In a recent article on wng.org, university professor Thaddeus Williams chronicled the history of the West moving from the Age of Faith through the Age of Enlightenment to the Age of Science. He then asked the question, “What label best describes our current era?”
Given the amount of time we spend in front of mobile phones, tablets, computers and televisions, some suggest an age of screens. Canadian philosopher Charles Taylor argues that we are now in an age of authenticity.
Rather than focusing on influences, values, and histories that exist outside the individual, Taylor’s label focuses on finding the throne of the psychologicalized self: oneself, one’s own authenticity, to human existence. It focuses on the emotional belief that is the primary goal of a mass of personal power.
Taylor hits the nail in the head. As evidence of that, if we look where power is found in our world, it is clear that all societies bow, scrape, and celebrate whatever individuals decide to be their identities. We see it in the way it is expected. It is only the most obvious sign. The enthronement of the Self was a deliberate abdication of the supernatural, the very concept of God.
But this inward turn did not come without serious consequences. It turns out that self-enthronement also requires self-justification, as Jonathan Lehman wrote. If we are on the throne of our lives, able to determine our identities and choose our own paths, then we are also responsible for our feelings, decisions, actions and consequences. “There is a problem.”
As many have discovered, friction is actually an onslaught of anxiety.Charles Taylor’s insight is spot on. We live in a time of uncertainty. In a very real way, in the midst of a battle for personal sovereignty, we have met an enemy and are discovering that it is us.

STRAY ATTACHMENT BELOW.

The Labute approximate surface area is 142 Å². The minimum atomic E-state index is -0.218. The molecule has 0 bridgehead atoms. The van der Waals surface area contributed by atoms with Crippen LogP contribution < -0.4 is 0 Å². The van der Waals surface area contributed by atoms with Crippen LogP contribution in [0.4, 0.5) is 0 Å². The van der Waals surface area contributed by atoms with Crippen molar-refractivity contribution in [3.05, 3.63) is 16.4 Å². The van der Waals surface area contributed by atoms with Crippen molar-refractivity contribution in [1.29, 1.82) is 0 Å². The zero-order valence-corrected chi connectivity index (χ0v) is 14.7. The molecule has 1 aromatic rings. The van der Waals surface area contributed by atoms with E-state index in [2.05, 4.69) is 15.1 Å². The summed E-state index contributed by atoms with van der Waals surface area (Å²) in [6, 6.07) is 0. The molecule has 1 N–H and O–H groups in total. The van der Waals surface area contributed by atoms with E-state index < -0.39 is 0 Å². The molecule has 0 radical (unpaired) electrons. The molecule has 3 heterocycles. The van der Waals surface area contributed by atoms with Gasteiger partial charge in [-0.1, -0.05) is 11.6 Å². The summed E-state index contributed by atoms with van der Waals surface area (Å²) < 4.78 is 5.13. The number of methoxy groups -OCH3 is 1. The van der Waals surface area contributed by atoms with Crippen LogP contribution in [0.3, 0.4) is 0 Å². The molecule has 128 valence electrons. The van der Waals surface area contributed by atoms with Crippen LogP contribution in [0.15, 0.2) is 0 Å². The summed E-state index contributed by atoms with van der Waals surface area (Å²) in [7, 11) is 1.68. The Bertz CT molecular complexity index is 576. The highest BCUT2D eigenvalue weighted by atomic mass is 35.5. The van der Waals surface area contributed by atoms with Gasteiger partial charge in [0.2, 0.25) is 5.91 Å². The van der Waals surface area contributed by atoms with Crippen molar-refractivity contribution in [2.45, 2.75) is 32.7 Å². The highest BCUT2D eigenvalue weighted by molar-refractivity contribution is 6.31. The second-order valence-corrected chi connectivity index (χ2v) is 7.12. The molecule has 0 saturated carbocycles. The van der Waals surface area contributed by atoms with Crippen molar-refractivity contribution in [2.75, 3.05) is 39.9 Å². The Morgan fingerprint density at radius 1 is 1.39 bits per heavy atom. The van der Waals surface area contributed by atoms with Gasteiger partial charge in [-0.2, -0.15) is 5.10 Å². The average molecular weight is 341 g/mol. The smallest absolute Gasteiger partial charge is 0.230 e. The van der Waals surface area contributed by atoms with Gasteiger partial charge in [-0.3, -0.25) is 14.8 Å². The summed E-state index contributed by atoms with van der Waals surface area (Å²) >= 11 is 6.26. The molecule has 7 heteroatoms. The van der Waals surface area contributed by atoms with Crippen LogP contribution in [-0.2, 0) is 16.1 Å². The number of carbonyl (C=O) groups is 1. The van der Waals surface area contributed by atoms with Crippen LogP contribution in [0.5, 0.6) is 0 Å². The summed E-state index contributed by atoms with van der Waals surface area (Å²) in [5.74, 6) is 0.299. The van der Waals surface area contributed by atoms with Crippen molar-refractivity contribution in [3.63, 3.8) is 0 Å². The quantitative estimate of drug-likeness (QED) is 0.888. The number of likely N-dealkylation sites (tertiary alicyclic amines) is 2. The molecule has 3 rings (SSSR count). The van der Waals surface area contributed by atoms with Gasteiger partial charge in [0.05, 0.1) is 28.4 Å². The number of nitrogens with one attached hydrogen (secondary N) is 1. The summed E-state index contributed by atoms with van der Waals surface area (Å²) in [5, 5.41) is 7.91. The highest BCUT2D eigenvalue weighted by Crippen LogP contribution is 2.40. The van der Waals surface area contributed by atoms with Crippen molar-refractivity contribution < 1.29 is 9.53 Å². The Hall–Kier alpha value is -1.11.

Sadly, it started with the self-esteem movement many years ago. remember? Historically, recognition came after achievement, but we decided that if we just told our children how great they were, they would continue to achieve greatness. We live in a society full of mistakes, but no one makes them. As a result, old school absolutes are obsolete. Hard work, paying dues, striving to get it right, faith in God, understanding the value of experience are no longer believed and practiced.
why? The true self sits on the throne of public opinion, up is down, evil is right, gender is fluid, parents don’t know what is best for their children, and there is no weight to the laws of nature, history, or plain common sense. There is also. What matters is how the sovereign self feels about it.
And, as a great politician once asked, “Are we better now?” We become gods to ourselves, and when we fail, when we are wrong, and when our failures take a toll on our heads, we have no excuses and nowhere to run. , find a way to justify ourselves, stave off disillusionment and despair, and are forced to live a life drowning in anger, anxiety, and depression. You start looking for ways to make yourself feel good about the world of fiction again.
So where do we turn to to restore our happiness and success? All too often we take advantage of the escapes society is willing to provide. Some run to therapy, some to alcohol and drugs, some to dangerous drugs and crime. Even though the treatment schedule is over and alcohol and drugs wear us down, they fade away. And drugs and crime only add to the lie that we are good, responsible, and capable of fulfilling our dreams.
Over the past few weeks, we’ve seen young people die from fentanyl poisoning at an alarming rate. We cried because the sheriff’s deputy died in the shooting. We have been driven by unprotected humans whose lives have been taken by addiction and mental illness. Yet most of the time we attribute it to a lack of money, or a lack of good jobs or affordable housing.
Dear friends, all political and financial issues must be acknowledged. But humans are more than purely physical. At our core is the soul, that immaterial part of us that craves what only faith can offer. That faith is only as strong as its purpose. Simply put, we’ve pushed our belief in God to the margins, almost off the page, and only now have we begun to realize the truth that God is irreplaceable. Stop looking for authenticity and truth from within and look for both.
Local resident David Hegg is senior pastor of Grace Baptist Church. “Speaking Ethically” appears on Sundays.